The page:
Who says you have no friends at an auction!
I was not really given "choice", but "gate" for some reason. I did not hear or understand the explanation of what that meant at that tense moment. I did see what it was, though. The biggest meanest Scotish Highlander (a breed of sheep) in the lot went through the gate first along with 5 others in the heard.
Now, following the advice in a book: Apostolic Farming, the Servant of God Catherine Dougherty, I do things as cheaply as possible and never go into debt for anything related to the farm. This means, btw, if we ever have a bad season, it is money that we can loose. It also means that it is hard to grow too fast. But it means most of all that sometimes I live a comedy of errors by doing it the hard way. Maybe I should say (or type) Adventures if you consider these comedic moments rightly, as Chesterton would have it.
This means I did not have a livestock trailer, but a piece of what is called a cattle panel cut in half strapped to the top of my Chevy. It was cut in a way that there were essentially spikes every 6 inches across the length of the tail gate. This spikes were about 8 inches in length.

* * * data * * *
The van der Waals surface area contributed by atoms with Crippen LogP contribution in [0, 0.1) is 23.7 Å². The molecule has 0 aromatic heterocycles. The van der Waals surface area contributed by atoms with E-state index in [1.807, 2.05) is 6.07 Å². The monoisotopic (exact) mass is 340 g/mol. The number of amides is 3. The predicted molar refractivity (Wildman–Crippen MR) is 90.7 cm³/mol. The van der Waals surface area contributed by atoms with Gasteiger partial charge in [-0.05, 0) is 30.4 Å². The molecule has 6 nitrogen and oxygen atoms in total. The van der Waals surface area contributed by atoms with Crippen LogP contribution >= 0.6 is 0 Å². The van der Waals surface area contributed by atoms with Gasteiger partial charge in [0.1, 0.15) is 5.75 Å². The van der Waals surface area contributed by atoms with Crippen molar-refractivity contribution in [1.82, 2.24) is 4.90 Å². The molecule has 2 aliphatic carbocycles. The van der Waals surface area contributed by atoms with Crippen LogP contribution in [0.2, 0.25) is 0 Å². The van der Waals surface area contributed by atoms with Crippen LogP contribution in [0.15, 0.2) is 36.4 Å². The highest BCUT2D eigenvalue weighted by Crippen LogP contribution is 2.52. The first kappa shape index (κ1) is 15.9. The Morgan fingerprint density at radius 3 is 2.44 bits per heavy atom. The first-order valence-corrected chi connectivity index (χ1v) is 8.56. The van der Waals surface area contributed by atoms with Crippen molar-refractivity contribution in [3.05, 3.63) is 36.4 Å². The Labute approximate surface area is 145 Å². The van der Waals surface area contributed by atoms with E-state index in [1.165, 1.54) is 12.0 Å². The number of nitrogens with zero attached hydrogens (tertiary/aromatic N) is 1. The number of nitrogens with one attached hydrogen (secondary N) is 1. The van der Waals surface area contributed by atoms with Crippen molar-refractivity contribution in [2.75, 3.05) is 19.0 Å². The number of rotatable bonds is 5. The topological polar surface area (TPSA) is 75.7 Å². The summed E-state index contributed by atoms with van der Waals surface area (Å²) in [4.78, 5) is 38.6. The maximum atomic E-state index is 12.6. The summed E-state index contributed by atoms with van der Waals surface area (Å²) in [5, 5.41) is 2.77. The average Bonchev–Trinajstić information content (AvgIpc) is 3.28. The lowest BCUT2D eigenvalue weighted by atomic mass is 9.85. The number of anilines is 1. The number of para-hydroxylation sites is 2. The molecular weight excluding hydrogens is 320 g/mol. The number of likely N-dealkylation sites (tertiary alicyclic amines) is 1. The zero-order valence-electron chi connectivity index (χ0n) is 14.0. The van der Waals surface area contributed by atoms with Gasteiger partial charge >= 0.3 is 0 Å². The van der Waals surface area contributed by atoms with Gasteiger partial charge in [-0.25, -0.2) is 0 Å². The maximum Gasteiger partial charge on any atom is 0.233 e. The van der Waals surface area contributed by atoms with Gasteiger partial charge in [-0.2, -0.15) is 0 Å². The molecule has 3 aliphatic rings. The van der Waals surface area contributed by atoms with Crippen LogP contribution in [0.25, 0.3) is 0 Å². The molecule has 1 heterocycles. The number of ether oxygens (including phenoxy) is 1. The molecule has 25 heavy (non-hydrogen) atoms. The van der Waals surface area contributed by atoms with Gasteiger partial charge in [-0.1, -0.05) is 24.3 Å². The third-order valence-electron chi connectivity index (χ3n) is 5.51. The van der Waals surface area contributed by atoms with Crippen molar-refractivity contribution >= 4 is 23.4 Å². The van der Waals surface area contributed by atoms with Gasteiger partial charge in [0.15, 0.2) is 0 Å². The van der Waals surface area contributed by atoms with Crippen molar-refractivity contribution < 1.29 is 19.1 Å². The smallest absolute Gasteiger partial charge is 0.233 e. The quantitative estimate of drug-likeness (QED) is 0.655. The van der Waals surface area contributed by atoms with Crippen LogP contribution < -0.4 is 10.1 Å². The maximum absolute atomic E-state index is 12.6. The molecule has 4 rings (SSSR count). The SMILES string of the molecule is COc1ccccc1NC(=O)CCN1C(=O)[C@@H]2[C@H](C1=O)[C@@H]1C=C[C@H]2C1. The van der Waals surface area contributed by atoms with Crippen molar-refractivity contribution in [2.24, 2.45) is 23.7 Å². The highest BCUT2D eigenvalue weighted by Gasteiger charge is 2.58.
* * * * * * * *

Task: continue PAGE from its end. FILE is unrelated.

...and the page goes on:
(This part of the story is funnier if you recall would I have would have had to do with the extra 36 sheep earlier.)
After paying, it was time to load up the sheep. Remember in the commentaries you have read about the Lukan infancy narrative about the lowliness and even perhaps the uncleanliness of those shepherds of our Lord's time? One of the modern day shepherds, who meet all the of Biblical Shepherds who hear the Gloria for the first time, drove the sheep to the loading pin by shocking them, yelling at them, and spitting more tobacco. You could say I thought he did this “Vesuviusly” . I believe the sheep thought so too. Now usually, the sheep are driven into a trailer via ramp and gate.
"No trailer, eh," my modern day shepherd says. "Aye," I say. "Well, I operate your tailgate while you load them." So I picked up each sheep. Starting with the Bella, the angsty, Scotish Highlander, alpha of the little pack. She weighed more than 200 pounds. The rest were more like ewe lambs, or maybe yearlings. Bella was not easy to load up, and around a gate, and in between a tailgate and money saving spikes of doom. The ewe lambs would have been easy to load, though, if Bella had not been so vigorous in her attempt at escaping each time the tailgate came down.